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Matthew Henry's Commentary – Verses 1–6
Verses 1–6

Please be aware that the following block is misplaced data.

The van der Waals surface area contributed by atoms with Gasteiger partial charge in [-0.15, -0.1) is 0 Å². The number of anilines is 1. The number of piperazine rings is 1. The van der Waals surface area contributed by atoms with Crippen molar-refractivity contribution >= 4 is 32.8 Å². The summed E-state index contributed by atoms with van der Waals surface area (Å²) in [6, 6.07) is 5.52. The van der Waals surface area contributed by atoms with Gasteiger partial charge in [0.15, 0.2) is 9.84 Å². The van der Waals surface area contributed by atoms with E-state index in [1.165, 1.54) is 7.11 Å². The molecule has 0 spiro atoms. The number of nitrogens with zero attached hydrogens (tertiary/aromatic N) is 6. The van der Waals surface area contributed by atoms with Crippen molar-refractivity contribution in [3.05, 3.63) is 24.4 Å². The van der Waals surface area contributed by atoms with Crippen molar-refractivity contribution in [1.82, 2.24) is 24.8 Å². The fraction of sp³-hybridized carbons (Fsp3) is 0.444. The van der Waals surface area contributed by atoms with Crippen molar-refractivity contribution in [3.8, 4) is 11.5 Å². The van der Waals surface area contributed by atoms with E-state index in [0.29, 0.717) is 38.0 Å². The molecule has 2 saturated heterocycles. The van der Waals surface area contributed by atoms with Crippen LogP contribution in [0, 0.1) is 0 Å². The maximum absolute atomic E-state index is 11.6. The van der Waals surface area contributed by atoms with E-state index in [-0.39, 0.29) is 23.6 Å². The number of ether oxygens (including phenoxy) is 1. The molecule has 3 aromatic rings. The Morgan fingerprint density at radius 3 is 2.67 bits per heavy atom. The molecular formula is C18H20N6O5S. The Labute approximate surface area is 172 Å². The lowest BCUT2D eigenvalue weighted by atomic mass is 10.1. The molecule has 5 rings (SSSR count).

David here speaks for himself in the first place, professing that his joy was in God’s strength and in his salvation, and not in the strength or success of his armies. He also directs his subjects herein to rejoice with him, and to give God all the glory of the victories he had obtained; and all with an eye to Christ, of whose triumphs over the powers of darkness David’s victories were but shadows. 1. They here congratulate the king on his joys and concur with him in them Ps. 21:1: “The king rejoices, he uses to rejoice in thy strength, and so do we; what pleases the king pleases us,” 2Sam. 3:36. Happy the people the character of whose king it is that he makes God’s strength his confidence and God’s salvation his joy, that is pleased with all the advancements of God’s kingdom and trusts God to bear him out in all he does for the service of it. Our Lord Jesus, in his great undertaking, relied upon help from heaven, and pleased himself with the prospect of that great salvation which he was thereby to work out. 2. They gave God all the praise of those things which were the matter of their king’s rejoicing. (1.) That God had heard his prayers (Ps. 21:2): Thou hast given him his heart’s desire (and there is no prayer accepted but what is the heart’s desire), the very thing they begged of God for him, Ps. 20:4. Note, God’s gracious returns of prayer do, in a special manner, require our humble returns of praise. When God gives to Christ the heathen for his inheritance, gives him to see his seed, and accepts his intercession for all believers, he give him his heart’s desire. (2.) That God had surprised him with favours, and much outdone his expectations (PS. 21:3): Thou preventest him with the blessings of goodness. All our blessings are blessings of goodness, and are owing, not at all to any merit of ours, but purely and only to God’s goodness. But the psalmist here reckons it in a special manner obliging that these blessings were given in a preventing way; this fixed his eye, enlarged his soul, and endeared his God, as one expresses it. When God’s blessings come sooner and prove richer than we imagine, when they are given before we prayed for them, before we were ready for them, nay, when we feared the contrary, then it may be truly said that he prevented us with them. Nothing indeed prevented Christ, but to mankind never was any favour more preventing than our redemption by Christ and all the blessed fruits of his mediation. (3.) That God had advanced him to the highest honour and the most extensive power: “Thou hast set a crown of pure gold upon his head and kept it there, when his enemies attempted to throw it off.” Note, Crowns are at God’s disposal; no head wears them but God sets them there, whether in judgment to his land or for mercy the event will show. On the head of Christ God never set a crown of gold, but of thorns first, and then of glory. (4.) That God had assured him of the perpetuity of his kingdom, and therein had done more for him than he was able either to ask or think (Ps. 21:4): “When he went forth upon a perilous expedition he asked his life of thee, which he then put into his hand, and thou not only gavest him that, but withal gavest him length of days for ever and ever, didst not only prolong his life far beyond his expectation, but didst assure him of a blessed immortality in a future state and of the continuance of his kingdom in the Messiah that should come of his loins.” See how God’s grants often exceed our petitions and hopes, and infer thence how rich he is in mercy to those that call upon him. See also and rejoice in the length of the days of Christ’s kingdom. He was dead, indeed, that we might live through him; but he is alive, and lives for evermore, and of the increase of his government and peace there shall be no end; and because he thus lives we shall thus live also. (5.) That God had advanced him to the highest honour and dignity (Ps. 21:5): “His glory is great, far transcending that of all the neighbouring princes, in the salvation thou hast wrought for him and by him.” The glory which every good man is ambitious of is to see the salvation of the Lord. Honour and majesty hast thou laid upon him, as a burden which he must bear, as a charge which he must account for. Jesus Christ received from God the Father honour and glory (2Pet. 1:17), the glory which he had with him before the worlds were, Jn. 17:5. And on him is laid the charge of universal government and to him all power in heaven and earth is committed. (6.) That God had given him the satisfaction of being the channel of all bliss to mankind (Ps. 21:6): “Thou hast set him to be blessings for ever” (so the margin reads it), “thou hast made him to be a universal blessing to the world, in whom the families of the earth are, and shall be blessed; and so thou hast made him exceedingly glad with the countenance thou hast given to his undertaking and to him in the prosecution of it.” See how the spirit of prophecy gradually rises here to that which is peculiar to Christ, for none besides is blessed for ever, much less a blessing for ever to that eminency that the expression denotes: and of him it is said that God made him full of joy with his countenance.